Desert Garden Planters

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If you live in an arid part of the country, you may have encountered problems when trying to start your own garden. Putting together some desert garden planters can be a rewarding and fulfilling venture, especially if you�ve struggle in the past to grow anything in the hard, dry earth. Different in practice than gardening in temperate or tropical climes, there are certain things to take under consideration when planting in drier areas, including what to plant, how much to water plants, etc. For the planting of vegetables, here are some helpful tips to get you started.

Climate and altitude are two major factors for planting. In desert areas, the temperature is usually hot and dry during the day, but can get very cold overnight. Also, higher altitudes are cooler and poorer in oxygen.

Because the soil is desert environments is usually nutrient-poor and has a higher concentration of alkaline and salt, garden planters are useful because you can create and maintain the soil to your liking. Most vegetables are annuals and so only have a limited amount of time to create strong root structures that can support the stem and take in nutrients for the fruit and bloom. Peat-based mixtures and other nutrient rich soil that is mixed with fertilizer works well, but whatever you use, make sure it contains nitrogen, phosphorous and potassium.

Watering is obviously crucial in dry, hot settings. Desert garden planters require a good deal more watering, not only because the high temperatures will dry out the soil more quickly, but also because these regions tend to get less rainfall, and what rainfall does come will not last in the topsoil, but rather sink well down into the ground and away from the harsh sun, making it that much more difficult for plants to naturally thrive.

As far as pests and insects, deserts do have the luxury of being less infested than other climates. However, there still are creatures living in the desert, so if you are worried that your garden planters are being compromised, you may either decide to bring those planters inside or use a mild pesticide. Be aware though, if you are using a pesticide, it will get on the plants, so carefully wash any picked vegetables before you eat them.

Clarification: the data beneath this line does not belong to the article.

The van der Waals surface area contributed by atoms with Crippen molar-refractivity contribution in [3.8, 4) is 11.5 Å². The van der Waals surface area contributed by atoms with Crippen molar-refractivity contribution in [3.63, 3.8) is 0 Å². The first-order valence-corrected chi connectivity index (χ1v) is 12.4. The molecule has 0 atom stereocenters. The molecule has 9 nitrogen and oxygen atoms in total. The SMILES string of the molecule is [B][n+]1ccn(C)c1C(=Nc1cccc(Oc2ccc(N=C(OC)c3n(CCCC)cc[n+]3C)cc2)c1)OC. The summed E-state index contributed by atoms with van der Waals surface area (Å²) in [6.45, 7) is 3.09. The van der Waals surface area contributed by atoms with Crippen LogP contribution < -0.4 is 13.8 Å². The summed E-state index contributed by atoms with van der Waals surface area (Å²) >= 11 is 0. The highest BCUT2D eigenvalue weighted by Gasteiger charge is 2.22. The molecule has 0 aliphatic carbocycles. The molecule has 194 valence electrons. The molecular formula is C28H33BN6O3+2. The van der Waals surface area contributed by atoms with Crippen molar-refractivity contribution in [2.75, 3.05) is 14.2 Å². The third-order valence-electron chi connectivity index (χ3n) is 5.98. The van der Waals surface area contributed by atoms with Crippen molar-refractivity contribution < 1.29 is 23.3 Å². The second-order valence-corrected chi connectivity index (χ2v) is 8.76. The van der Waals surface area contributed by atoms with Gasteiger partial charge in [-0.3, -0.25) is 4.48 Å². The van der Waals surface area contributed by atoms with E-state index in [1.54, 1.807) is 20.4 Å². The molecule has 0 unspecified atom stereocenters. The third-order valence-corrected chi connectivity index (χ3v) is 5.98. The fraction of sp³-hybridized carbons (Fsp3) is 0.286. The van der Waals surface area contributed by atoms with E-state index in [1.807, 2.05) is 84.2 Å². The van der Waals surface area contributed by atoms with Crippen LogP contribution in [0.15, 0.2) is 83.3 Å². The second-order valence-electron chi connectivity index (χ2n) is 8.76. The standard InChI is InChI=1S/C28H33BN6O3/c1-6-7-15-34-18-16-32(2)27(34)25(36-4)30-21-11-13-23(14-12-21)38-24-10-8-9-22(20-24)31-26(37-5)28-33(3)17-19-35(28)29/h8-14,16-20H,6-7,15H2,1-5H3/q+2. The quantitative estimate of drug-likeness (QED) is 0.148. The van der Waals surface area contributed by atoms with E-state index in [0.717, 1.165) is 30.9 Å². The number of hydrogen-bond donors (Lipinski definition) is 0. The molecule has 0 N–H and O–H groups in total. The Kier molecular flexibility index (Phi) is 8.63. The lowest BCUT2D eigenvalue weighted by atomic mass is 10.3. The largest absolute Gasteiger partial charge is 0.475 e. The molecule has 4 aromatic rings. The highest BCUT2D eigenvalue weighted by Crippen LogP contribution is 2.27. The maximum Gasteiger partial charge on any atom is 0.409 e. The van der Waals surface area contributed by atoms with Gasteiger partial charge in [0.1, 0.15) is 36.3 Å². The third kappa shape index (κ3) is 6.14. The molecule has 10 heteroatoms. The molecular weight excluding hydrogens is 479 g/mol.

Knowing when to plant and when to harvest is good to know, and varies by region. For example, in many parts of the Midwest, the general rule of thumb is to plant after May 15th. However, in more Western regions, the last frost comes sooner. For example, in Texas the time to plant is around March 26th, while in New Mexico it�s not until April 13th. On the other end of that, the first frost of autumn falls somewhere between October and November, depending on where you live. Knowing how long the growing season is in your area can also affect what you decide to plant. For instance, okra and watermelon, which have longer growing seasons, will not do as well in northern areas or higher elevation regions. Kale, on the other hand, is a cool weather plant that suffers in very hot conditions.

When setting up your garden planters, make sure they have a proper drainage system, otherwise water will be trapped inside and damage plants. Think also about where to place planters, inside or outside, in sun or shade. As a rule, vegetables do best under direct exposure to sunlight, but consult the specific instructions for each variety just to be safe. Also unique to desert conditions are the occurrence of spring winds, which can be disastrous on fragile saplings. If wind is a concern, invest in a wind break or place garden planters in an area that�s alee.

For some ideas on what vegetables to plant in your desert garden, here is a list of what does well for early planting and what plants are better to wait on.

If you plant in early spring or live at a higher altitude where the temperature is cooler, some hardy vegetables to consider include the following: broccoli, Brussels sprouts, celery, lettuce, spinach, onions, peas, and radishes.

Once the last frost has passed and the temperature is high enough you can move on to these vegetables: pumpkins, squash, eggplant, okra, peppers, melons, tomatoes, cucumbers and beans.

Living in the desert does not mean that you can�t enjoy the fresh bounty of a ripe harvest. With a slightly modified gardening routine that�s different from temperate climates, vegetables (and flowers and herbs for that matter) are a snap to grow. Before you know it, you�ll have a flourishing oasis in the desert.

Gardening Articles: http://organicgardenarticles.com/

Author:
Tonya Kerniva is an experienced research and free lance writing professional. She writes for outdoor and patio web sites including www.cedarwoodfurniture.com/.

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